Final Assessment Proposal
There is an ongoing debate regarding the potency of the new health care reform—Patient Protection and Affordable Care Act—from the outset of its proposal. Many attempts had been presented in the past years but the root of the issue remains prevalent today, that there is a lack of quality in its delivery and the cost of care is continuously increasing beyond national economic edges. In this manuscript, we will discuss several factors that can positively sway the long-term significance, impact, and structure of the United States health care system. Many are wondering whether the Universal Coverage, to which will give more control and influence to the government, is the solution to this fragmentary health care scantiness. Perhaps a look at the issues of preventive care, authorizing environments, and quality of care holds the key towards a transformation that will benefit the general public on a long-term basis.
The approach relating the Patient Protection and Affordable Care Act intends to carry out a universal coverage plan. The main inspiration behind the reform is to provide the highest quality of care while making it available to everyone (McLaughlin & McLaughlin, 2008). This is a challenging task even for a civilization that is well-developed and advanced such as the United States (Jensen, 2004). In my opinion, the structural dimensions at the moment only deals with plan executions but remains unclear about the issues of authorizing environments—preventive care, allocation of funding, and the general estimate on the cost of the program on a national level. As the control of government increases on public access to care, certain pre-emptive measures need to be in place to ensure continuous awareness on personal wellness, disease prevention, and regular medical visits to which allow comprehensive statistical flow of medical needs (Block, 2008). These are crucial factors that can have a direct impact on the success of the reform (McLaughlin & McLaughlin, 2008). For further realization, predictability and planning are key factors. Even though such proposal might seem more of a burdensome at the start, if integrated suitably, the health care cost can be reduced in the long run (Jensen, 2004). The Current Healthcare System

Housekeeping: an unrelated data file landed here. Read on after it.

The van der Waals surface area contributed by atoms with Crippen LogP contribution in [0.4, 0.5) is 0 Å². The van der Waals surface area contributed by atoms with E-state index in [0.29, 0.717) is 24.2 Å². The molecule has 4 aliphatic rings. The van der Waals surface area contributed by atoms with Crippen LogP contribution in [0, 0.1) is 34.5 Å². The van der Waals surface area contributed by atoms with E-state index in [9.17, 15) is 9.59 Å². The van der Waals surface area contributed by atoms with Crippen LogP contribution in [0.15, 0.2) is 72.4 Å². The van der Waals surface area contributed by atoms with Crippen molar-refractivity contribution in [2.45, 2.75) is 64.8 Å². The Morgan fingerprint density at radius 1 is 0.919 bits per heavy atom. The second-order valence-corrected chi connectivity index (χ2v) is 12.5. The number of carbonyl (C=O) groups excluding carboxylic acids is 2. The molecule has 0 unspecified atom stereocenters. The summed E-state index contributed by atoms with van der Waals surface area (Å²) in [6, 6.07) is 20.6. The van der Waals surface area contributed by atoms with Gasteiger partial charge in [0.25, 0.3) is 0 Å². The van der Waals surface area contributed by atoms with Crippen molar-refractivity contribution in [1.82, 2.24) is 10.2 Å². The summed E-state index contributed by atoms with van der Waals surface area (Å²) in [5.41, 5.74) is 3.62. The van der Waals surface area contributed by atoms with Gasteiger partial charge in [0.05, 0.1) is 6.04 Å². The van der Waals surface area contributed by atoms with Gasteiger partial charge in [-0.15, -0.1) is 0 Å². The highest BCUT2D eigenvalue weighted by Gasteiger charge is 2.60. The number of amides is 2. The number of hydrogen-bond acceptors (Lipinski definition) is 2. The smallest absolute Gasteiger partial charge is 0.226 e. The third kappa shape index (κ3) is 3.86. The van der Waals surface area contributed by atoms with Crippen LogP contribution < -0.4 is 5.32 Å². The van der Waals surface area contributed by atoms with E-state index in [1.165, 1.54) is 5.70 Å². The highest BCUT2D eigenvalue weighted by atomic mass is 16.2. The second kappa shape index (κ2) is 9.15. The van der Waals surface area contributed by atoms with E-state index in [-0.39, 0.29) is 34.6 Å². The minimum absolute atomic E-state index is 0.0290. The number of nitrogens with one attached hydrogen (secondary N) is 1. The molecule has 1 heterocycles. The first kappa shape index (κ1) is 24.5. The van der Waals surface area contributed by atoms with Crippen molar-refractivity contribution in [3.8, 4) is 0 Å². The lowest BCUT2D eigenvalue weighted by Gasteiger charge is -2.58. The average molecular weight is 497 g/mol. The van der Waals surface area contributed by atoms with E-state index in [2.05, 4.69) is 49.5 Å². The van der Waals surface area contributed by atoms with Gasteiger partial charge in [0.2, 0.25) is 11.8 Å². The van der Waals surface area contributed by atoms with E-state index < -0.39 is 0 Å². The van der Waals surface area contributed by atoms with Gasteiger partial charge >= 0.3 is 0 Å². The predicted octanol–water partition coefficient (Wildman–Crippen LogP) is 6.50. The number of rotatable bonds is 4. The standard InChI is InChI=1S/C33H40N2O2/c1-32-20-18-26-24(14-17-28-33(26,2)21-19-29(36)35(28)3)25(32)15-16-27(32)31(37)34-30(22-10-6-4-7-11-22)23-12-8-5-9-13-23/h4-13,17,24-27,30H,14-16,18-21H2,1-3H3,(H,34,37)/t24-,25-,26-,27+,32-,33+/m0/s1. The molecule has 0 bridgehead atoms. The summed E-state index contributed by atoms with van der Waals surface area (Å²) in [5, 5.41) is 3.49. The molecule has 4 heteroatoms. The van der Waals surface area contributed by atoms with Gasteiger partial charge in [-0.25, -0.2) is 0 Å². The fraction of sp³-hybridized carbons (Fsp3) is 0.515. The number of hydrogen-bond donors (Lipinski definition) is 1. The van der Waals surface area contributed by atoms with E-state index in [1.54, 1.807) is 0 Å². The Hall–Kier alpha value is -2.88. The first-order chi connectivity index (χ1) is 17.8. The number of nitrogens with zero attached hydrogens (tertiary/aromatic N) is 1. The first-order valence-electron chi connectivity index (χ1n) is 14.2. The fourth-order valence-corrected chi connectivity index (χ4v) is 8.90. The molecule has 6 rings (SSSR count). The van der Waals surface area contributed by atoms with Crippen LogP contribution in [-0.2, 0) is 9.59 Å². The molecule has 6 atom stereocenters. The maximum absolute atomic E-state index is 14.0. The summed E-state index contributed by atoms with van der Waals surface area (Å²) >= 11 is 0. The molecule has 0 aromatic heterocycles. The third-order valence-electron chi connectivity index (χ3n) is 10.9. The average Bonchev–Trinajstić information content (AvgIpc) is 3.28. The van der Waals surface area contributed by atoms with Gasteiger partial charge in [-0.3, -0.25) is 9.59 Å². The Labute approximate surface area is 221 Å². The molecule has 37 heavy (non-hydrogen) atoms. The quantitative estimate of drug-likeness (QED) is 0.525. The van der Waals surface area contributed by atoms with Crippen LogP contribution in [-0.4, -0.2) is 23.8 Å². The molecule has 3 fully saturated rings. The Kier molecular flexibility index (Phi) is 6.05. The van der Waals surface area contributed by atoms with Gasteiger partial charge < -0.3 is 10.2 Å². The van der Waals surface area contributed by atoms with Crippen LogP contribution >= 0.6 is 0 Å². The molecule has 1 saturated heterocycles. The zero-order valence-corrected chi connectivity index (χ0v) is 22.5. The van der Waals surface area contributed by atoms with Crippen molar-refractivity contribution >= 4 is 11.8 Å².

The current system is repositioning in the direction of a structure where the government has more control (Armoni, Rony, & Kerem, 2009). Several attempts in the past had been proposed to increase political influences on the public health care system; however at the end, these efforts were overshadowed by the dominance of insurance corporations and the surge of the healthcare enterprise. The most recent effort behind President Obama’s proposal was related to the petition concerning a reform that will provide anyone and everyone the opportunity to have access to care (Gwen, 2012). Such venture is accompanied as well by the campaign to increase the quality of health care delivery across the spectrum. It is, however, very evident that the nation’s funding and resources is being negatively affected due to continuing increase of health care costs. While the concept of the current reform pose legitimate restructuring ideas, it is certain that there are considerable apprehensions to consider (Armoni et al., 2009).
The ongoing struggles upon the implementation of universal coverage are not surprising when we consider the complexities of our modern society. For instance, the rise of science and technology is at its peak, revolutionizing our way of life (Kim, 2012). Another subject pertains to the high priorities in dealing with the instability of the nation’s economy (McLaughlin & McLaughlin, 2008). These patterns of national occurrences, political decisions and proposals, are far from confronting with the broken health...
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